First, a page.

relatively high linear velocities can be used without obtaining uidization and turbulence in the l bed.

' The temperature of the gases in the light phase of the regenerator above the upper extremity of member |21 is preferably kept considerably below the average temperature in the iiuid bed |25 by the circulation ofl gases from this light phase region through cooler |24 back into the light phase region, the flow through the cooler` being indicated by arrows in the drawings. In this particular instance cooler |24 comprises a tubular type heat exchanger to which low temperature steam, water for the generation of steam or any other suitable cooling medium is supplied in regulated quantities through line |33 and valve |34, and the resulting heated iiuid is discharged through line |35 and valve |36. The temperature of the entering cooling fluid and the rate at which it is passed through the cooler are controlled to give the desired. temperature in the light phase of the regenerator. Although thermal circulation of comrbustion gases through the cooler is illustrated, it will, of course', be understood that forced circulation may be obtained, when desired, by a suitable fan or blower, not illustrated, and when a thus controlled rate of gas circulation is employed it will serve as an additional method of control over the temperature in the light phase.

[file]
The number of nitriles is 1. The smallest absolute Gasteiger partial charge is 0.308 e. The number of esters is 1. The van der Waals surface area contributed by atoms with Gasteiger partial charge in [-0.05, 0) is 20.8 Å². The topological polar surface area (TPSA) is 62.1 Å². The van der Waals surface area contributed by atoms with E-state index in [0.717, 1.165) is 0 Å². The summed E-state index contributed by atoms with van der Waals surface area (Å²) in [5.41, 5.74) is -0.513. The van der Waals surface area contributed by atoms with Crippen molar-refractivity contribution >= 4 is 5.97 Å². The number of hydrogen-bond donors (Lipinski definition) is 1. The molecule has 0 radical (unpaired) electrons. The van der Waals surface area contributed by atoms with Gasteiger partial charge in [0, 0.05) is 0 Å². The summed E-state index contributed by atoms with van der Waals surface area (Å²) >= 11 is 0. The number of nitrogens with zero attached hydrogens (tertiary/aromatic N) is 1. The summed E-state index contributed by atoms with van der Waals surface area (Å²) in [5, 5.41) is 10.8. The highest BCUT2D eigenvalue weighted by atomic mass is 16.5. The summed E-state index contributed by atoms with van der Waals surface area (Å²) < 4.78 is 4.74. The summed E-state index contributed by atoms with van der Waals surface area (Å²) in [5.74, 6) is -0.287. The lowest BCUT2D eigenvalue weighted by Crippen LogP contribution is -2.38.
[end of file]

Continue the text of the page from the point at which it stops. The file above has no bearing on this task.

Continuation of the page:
In case it is not desired to pass all of the comlbustion gases issuing from vthe fluid bed |25 through the compact bed |26, a regulated quantity thereof may be discharged from the light phase through line |31 and valve |38, the latter preferably being a pressure control valve which holds a sumcient operating pressure in the light in the drawings, although it may be supplied at one or any desired number of spaced points in theheight of the compact bed. In the case illustrated, a portion of the required air is supplied in the upper region of or above the compact bed through line |39, valve |40 and a distributing member |4| while another portion is supplied to an intermediate point in the compact bed through line |42, valve |43 anddistributing member |44, and the remaining portion is supplied 20 to a lower intermediate point through line |45,

Ivalve |46 and the distributing member |41.

Combustion gases supplied to the compact bec and those resulting from the combustion of catalyst deposits therein flow through the perforate member |30 into the outlet compartment formed by members |29 and |30 and are discharged preferably to suitable heat recovery equipment, not illustrated, through line |48 and valve |49. When desired, suitable separating equipment for removing any entrained catalyst particles from the outgoing gas stream may be interposed in line |40 and, in case a portion of the combustion gases from the fluid bed are discharged through line |31, the latter preferably leads to the same catalyst separating equipment, although separate cyclone separators or the like may be employed for the two streams, when desired.

Regenerated catalyst in the compact bed passesk downwardly through member |28 about the gas s outlet compartment 129 to a suitable standpipe |50, having an adjustable oriice or ilow control valve |5| adjacent its lower end and through which the regenerated catalyst is directed in regulated quantities back to the reactor, not illustrated, Conveniently, the catalyst from line |50 troduced through line |52 and valve |53 on the upstream side of valve |5|.